I did a, didn’t actually spend a decent mount of time on building my website, actually Facebook was a good alley in building a lot of buss out there. Starting to write a column for Ad-Age on very similar themes so that’s kind of capital level of conversation up there.
But most importantly just keeping the conversation alive, but they’re doing a lot of speeches where I’m trying to very, very provocative with the themes and it obviously relates to what I do at Nielsen.
So we’ll see it's too early to say whether [laughing], ‘knock on wood’ but so far it's been a good launch, so.
Susan Bratton: I would imagine that your core target for people who would enjoy most reading this book about Consumer Generated Media or marketers and people in corporate communications is that right?
Pete Blackshaw: Yes, you have to a target in strategy, it's clearly a business book and it's more than a marketing book. They really wanted me to think about it as a business book, because they really think all of this conversation up in there implicates key business processes.
But, I really think the themes resonate very strongly with everyday consumers. In fact, it's amazing how many people, if I’ve done a lot of observation in bookstores as people are looking at it, and everyone kind of relates to the title.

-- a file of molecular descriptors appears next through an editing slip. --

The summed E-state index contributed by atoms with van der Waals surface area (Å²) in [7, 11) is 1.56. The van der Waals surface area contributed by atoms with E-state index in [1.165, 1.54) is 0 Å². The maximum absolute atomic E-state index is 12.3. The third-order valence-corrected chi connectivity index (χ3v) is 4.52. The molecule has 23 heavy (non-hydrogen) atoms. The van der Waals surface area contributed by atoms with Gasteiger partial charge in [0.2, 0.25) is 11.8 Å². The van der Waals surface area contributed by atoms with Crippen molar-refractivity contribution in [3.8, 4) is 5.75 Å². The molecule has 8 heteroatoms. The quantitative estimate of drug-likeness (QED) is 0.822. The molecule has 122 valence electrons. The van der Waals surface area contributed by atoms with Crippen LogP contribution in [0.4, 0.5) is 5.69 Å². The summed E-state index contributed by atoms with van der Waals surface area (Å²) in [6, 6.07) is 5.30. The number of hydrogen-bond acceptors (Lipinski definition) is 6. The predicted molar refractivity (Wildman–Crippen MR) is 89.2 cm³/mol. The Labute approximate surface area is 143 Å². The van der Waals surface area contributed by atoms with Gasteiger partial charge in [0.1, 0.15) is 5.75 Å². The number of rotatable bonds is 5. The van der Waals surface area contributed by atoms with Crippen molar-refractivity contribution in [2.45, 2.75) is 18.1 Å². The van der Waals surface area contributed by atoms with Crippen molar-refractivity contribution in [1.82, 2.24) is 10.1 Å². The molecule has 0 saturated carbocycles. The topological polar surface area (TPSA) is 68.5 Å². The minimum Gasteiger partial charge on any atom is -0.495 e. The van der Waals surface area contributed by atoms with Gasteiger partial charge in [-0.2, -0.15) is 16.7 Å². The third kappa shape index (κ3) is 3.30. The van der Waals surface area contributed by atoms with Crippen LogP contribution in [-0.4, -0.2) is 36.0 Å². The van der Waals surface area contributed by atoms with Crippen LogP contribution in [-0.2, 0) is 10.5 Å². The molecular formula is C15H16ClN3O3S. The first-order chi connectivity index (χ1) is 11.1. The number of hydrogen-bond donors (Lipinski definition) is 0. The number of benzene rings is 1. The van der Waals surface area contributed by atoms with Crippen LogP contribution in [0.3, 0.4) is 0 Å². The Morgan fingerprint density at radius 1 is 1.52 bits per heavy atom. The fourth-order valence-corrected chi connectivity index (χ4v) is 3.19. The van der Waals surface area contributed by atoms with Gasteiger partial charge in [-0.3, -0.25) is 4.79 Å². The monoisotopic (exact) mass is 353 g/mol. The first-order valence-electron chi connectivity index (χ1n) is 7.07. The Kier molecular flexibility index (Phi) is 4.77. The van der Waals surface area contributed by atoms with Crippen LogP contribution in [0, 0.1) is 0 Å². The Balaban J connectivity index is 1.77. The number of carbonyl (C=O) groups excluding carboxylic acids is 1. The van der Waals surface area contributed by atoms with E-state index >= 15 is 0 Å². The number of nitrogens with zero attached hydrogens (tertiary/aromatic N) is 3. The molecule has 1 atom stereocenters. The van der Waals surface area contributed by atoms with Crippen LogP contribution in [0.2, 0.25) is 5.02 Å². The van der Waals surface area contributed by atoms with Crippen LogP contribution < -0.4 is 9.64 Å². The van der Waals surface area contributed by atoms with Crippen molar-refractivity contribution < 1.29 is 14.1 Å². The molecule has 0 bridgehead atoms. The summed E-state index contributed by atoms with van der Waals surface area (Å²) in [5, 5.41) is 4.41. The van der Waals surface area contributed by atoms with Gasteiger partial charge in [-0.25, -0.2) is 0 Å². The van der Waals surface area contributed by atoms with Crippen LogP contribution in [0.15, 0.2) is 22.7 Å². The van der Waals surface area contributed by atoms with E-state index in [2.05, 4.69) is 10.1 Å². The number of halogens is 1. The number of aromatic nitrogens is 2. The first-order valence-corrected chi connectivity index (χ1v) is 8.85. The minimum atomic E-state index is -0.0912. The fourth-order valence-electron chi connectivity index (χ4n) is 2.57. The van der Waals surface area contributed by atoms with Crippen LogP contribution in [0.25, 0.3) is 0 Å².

So, and I did write it in a way that’s very accessible. Some may read and say, “Hey, where are all the Nielsen charts”, and I deliberately kept it very, very accessible. And I think a lot of the stories, everyday consumers can relate to. So, short answer, mainly businesses, but I think there are pieces of it for everyone.
Susan Bratton: So, one of the things you start off within the book is this tenant, that there are now three, kind of universal truths about how the world works, how our brands work in the online world, which is now ‘the world’.
Pete Blackshaw: Laughing.
Susan Bratton: and I’d love for you to tell us what those fundamentals are, from you?